Another sign normalcy, or some semblance of it, may be returning to life: The Arlington Historical Society has announced plans to reopen its Ball-Sellers House for tours.
The facility – the oldest home in Arlington, with a provenance dating back to the mid-1700s – had been shuttered since the spring of 2020 due to the pandemic.
“Few small farmhouses survive, and visitors can experience how people really lived and worked in Virginia during the colonial era and beyond,” said Annette Benbow of the historical society in a biographical sketch of the building found at https://bit.ly/34yu4uq.
It was built as a one-room log cabin by farmer John Ball, who later added a lean-to and covered the structure with clapboard.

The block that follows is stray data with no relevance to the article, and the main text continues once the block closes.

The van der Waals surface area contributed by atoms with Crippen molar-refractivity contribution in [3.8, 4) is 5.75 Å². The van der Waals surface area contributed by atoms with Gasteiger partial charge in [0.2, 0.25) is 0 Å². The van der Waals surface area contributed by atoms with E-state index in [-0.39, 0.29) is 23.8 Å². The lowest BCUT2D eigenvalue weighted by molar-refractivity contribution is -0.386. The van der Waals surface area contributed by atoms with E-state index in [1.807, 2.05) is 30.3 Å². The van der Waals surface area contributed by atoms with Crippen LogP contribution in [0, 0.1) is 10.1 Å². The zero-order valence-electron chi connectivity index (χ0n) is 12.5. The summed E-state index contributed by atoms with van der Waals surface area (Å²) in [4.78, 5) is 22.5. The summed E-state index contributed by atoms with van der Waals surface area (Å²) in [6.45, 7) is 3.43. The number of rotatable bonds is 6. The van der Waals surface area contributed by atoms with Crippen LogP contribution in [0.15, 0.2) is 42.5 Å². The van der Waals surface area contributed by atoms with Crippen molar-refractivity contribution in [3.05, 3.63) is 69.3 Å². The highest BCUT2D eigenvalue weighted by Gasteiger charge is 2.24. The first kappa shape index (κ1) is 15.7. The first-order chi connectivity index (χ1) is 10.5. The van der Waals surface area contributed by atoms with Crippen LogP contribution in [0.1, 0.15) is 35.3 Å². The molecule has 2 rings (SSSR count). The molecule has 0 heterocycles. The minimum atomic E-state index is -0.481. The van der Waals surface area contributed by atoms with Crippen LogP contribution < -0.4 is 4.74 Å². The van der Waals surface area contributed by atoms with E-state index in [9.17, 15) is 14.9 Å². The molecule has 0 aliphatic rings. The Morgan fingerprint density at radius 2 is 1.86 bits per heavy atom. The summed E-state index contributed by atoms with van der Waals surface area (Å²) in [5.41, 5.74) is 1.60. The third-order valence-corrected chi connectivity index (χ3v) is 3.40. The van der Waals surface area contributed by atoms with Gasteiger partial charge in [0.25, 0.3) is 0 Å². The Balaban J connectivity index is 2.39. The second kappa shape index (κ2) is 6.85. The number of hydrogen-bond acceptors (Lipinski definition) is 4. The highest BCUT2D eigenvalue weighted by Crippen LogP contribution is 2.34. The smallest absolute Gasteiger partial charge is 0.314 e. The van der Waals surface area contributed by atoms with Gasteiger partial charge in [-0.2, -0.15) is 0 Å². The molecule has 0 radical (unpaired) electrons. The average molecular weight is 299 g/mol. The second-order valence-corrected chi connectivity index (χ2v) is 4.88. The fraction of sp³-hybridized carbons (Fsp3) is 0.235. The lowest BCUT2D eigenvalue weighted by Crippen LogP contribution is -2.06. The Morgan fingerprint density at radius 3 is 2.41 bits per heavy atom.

After Ball’s death, the house and land were acquired by William Carlin, an Alexandria tailor whose clients included George Mason and George Washington. His family owned and farmed the property for three generations, eventually selling much of the land off for development of the Glencarlyn neighborhood.
The home – which also was at times used as a school – in 1975 was donated by owner Marian Sellers to the historical society. It is listed on the National Register of Historic Places in America and the Virginia Landmarks Register.
In more recent years, archeologists have worked on the site, uncovering thousands of artifacts that help provide insight into daily life at the property over the past 250 years.
Tours of the home, located at 5620 3rd St. South, begin June 12 and will run Saturdays from to 1 to 4 p.m. through the end of October. For information, see the Website at https://arlingtonhistoricalsociety.org.
The society’s other building, the Arlington Historical Museum (Hume School), is slated to reopen over the summer. It is located on Arlington Ridge Road.